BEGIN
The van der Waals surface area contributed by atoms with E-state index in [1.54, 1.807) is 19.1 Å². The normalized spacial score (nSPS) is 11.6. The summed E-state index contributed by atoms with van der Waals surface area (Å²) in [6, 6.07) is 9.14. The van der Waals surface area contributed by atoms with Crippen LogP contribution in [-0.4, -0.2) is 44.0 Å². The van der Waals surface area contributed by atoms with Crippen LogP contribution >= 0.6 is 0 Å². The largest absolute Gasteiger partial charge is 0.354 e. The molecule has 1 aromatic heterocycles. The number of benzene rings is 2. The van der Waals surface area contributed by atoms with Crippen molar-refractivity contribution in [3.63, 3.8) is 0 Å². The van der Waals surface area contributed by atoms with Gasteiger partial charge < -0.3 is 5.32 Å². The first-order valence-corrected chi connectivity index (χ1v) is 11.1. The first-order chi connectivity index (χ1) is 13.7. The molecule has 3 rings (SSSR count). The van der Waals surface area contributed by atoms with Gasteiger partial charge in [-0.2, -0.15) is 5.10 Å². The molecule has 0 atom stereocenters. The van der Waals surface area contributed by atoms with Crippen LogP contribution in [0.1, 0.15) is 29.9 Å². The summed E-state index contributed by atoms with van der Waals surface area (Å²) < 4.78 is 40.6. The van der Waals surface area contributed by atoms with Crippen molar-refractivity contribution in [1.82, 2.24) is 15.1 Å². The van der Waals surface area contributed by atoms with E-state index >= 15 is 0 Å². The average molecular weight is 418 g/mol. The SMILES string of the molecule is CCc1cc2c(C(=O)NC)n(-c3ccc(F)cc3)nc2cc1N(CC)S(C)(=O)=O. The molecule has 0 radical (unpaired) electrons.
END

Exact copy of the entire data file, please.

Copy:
The van der Waals surface area contributed by atoms with E-state index in [1.54, 1.807) is 19.1 Å². The normalized spacial score (nSPS) is 11.6. The summed E-state index contributed by atoms with van der Waals surface area (Å²) in [6, 6.07) is 9.14. The van der Waals surface area contributed by atoms with Crippen LogP contribution in [-0.4, -0.2) is 44.0 Å². The van der Waals surface area contributed by atoms with Crippen LogP contribution >= 0.6 is 0 Å². The largest absolute Gasteiger partial charge is 0.354 e. The molecule has 1 aromatic heterocycles. The number of benzene rings is 2. The van der Waals surface area contributed by atoms with Crippen molar-refractivity contribution in [3.63, 3.8) is 0 Å². The van der Waals surface area contributed by atoms with Gasteiger partial charge < -0.3 is 5.32 Å². The first-order valence-corrected chi connectivity index (χ1v) is 11.1. The first-order chi connectivity index (χ1) is 13.7. The molecule has 3 rings (SSSR count). The van der Waals surface area contributed by atoms with Gasteiger partial charge in [-0.2, -0.15) is 5.10 Å². The molecule has 0 atom stereocenters. The van der Waals surface area contributed by atoms with Crippen LogP contribution in [0.1, 0.15) is 29.9 Å². The summed E-state index contributed by atoms with van der Waals surface area (Å²) < 4.78 is 40.6. The van der Waals surface area contributed by atoms with Crippen molar-refractivity contribution in [1.82, 2.24) is 15.1 Å². The van der Waals surface area contributed by atoms with E-state index >= 15 is 0 Å². The average molecular weight is 418 g/mol. The SMILES string of the molecule is CCc1cc2c(C(=O)NC)n(-c3ccc(F)cc3)nc2cc1N(CC)S(C)(=O)=O. The molecule has 0 radical (unpaired) electrons.